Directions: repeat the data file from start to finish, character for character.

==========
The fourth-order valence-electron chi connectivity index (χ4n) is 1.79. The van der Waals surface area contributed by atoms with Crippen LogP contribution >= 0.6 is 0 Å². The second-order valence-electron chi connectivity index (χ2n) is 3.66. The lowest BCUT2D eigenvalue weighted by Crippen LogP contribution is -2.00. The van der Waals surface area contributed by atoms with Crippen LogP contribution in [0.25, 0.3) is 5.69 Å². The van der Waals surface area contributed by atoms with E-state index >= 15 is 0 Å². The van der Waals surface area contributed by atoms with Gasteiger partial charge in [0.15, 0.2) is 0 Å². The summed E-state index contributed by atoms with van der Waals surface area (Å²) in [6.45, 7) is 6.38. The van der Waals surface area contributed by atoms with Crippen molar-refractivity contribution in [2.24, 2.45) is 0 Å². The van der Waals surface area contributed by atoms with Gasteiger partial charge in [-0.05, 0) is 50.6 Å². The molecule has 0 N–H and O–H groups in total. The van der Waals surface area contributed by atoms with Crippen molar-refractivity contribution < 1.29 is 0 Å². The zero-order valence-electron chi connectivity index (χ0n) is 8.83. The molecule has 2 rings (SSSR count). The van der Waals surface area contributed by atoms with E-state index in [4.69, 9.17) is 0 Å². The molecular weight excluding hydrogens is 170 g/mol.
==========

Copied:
The fourth-order valence-electron chi connectivity index (χ4n) is 1.79. The van der Waals surface area contributed by atoms with Crippen LogP contribution >= 0.6 is 0 Å². The second-order valence-electron chi connectivity index (χ2n) is 3.66. The lowest BCUT2D eigenvalue weighted by Crippen LogP contribution is -2.00. The van der Waals surface area contributed by atoms with Crippen LogP contribution in [0.25, 0.3) is 5.69 Å². The van der Waals surface area contributed by atoms with E-state index >= 15 is 0 Å². The van der Waals surface area contributed by atoms with Gasteiger partial charge in [0.15, 0.2) is 0 Å². The summed E-state index contributed by atoms with van der Waals surface area (Å²) in [6.45, 7) is 6.38. The van der Waals surface area contributed by atoms with Crippen molar-refractivity contribution in [2.24, 2.45) is 0 Å². The van der Waals surface area contributed by atoms with Gasteiger partial charge in [-0.05, 0) is 50.6 Å². The molecule has 0 N–H and O–H groups in total. The van der Waals surface area contributed by atoms with Crippen molar-refractivity contribution < 1.29 is 0 Å². The zero-order valence-electron chi connectivity index (χ0n) is 8.83. The molecule has 2 rings (SSSR count). The van der Waals surface area contributed by atoms with E-state index in [4.69, 9.17) is 0 Å². The molecular weight excluding hydrogens is 170 g/mol.